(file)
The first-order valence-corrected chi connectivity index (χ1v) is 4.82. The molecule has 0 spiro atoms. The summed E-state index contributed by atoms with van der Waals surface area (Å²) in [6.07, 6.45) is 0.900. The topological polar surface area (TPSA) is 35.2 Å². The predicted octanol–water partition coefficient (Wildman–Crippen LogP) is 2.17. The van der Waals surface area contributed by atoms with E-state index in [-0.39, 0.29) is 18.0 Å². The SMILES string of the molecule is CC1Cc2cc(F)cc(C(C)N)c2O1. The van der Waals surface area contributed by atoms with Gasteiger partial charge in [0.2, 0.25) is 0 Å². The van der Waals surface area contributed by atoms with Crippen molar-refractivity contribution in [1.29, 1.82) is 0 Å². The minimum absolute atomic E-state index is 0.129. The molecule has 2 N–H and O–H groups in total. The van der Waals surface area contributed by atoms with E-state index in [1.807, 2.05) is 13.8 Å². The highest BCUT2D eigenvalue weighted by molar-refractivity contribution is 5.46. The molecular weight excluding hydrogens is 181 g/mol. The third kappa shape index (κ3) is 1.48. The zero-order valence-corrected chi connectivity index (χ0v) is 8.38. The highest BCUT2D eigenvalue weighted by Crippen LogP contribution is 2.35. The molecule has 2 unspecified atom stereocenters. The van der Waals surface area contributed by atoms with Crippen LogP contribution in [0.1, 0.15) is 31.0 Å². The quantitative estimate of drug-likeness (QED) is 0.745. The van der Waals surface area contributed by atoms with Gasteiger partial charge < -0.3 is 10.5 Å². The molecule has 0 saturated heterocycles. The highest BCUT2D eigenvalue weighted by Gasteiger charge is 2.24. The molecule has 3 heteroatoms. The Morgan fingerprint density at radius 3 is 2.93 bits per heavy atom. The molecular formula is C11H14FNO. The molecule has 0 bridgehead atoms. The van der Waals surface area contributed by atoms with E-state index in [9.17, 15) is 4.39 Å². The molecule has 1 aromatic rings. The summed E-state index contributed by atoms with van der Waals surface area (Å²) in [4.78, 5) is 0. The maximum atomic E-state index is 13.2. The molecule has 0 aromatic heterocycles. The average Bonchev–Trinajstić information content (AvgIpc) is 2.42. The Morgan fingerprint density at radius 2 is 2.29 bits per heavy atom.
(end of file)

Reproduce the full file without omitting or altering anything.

The first-order valence-corrected chi connectivity index (χ1v) is 4.82. The molecule has 0 spiro atoms. The summed E-state index contributed by atoms with van der Waals surface area (Å²) in [6.07, 6.45) is 0.900. The topological polar surface area (TPSA) is 35.2 Å². The predicted octanol–water partition coefficient (Wildman–Crippen LogP) is 2.17. The van der Waals surface area contributed by atoms with E-state index in [-0.39, 0.29) is 18.0 Å². The SMILES string of the molecule is CC1Cc2cc(F)cc(C(C)N)c2O1. The van der Waals surface area contributed by atoms with Gasteiger partial charge in [0.2, 0.25) is 0 Å². The van der Waals surface area contributed by atoms with Crippen molar-refractivity contribution in [1.29, 1.82) is 0 Å². The minimum absolute atomic E-state index is 0.129. The molecule has 2 N–H and O–H groups in total. The van der Waals surface area contributed by atoms with E-state index in [1.807, 2.05) is 13.8 Å². The highest BCUT2D eigenvalue weighted by molar-refractivity contribution is 5.46. The molecular weight excluding hydrogens is 181 g/mol. The third kappa shape index (κ3) is 1.48. The zero-order valence-corrected chi connectivity index (χ0v) is 8.38. The highest BCUT2D eigenvalue weighted by Crippen LogP contribution is 2.35. The molecule has 2 unspecified atom stereocenters. The van der Waals surface area contributed by atoms with Crippen LogP contribution in [0.1, 0.15) is 31.0 Å². The quantitative estimate of drug-likeness (QED) is 0.745. The van der Waals surface area contributed by atoms with Gasteiger partial charge < -0.3 is 10.5 Å². The molecule has 0 saturated heterocycles. The highest BCUT2D eigenvalue weighted by Gasteiger charge is 2.24. The molecule has 3 heteroatoms. The Morgan fingerprint density at radius 3 is 2.93 bits per heavy atom. The molecular formula is C11H14FNO. The molecule has 0 bridgehead atoms. The van der Waals surface area contributed by atoms with E-state index in [9.17, 15) is 4.39 Å². The molecule has 1 aromatic rings. The summed E-state index contributed by atoms with van der Waals surface area (Å²) in [4.78, 5) is 0. The maximum atomic E-state index is 13.2. The molecule has 0 aromatic heterocycles. The average Bonchev–Trinajstić information content (AvgIpc) is 2.42. The Morgan fingerprint density at radius 2 is 2.29 bits per heavy atom.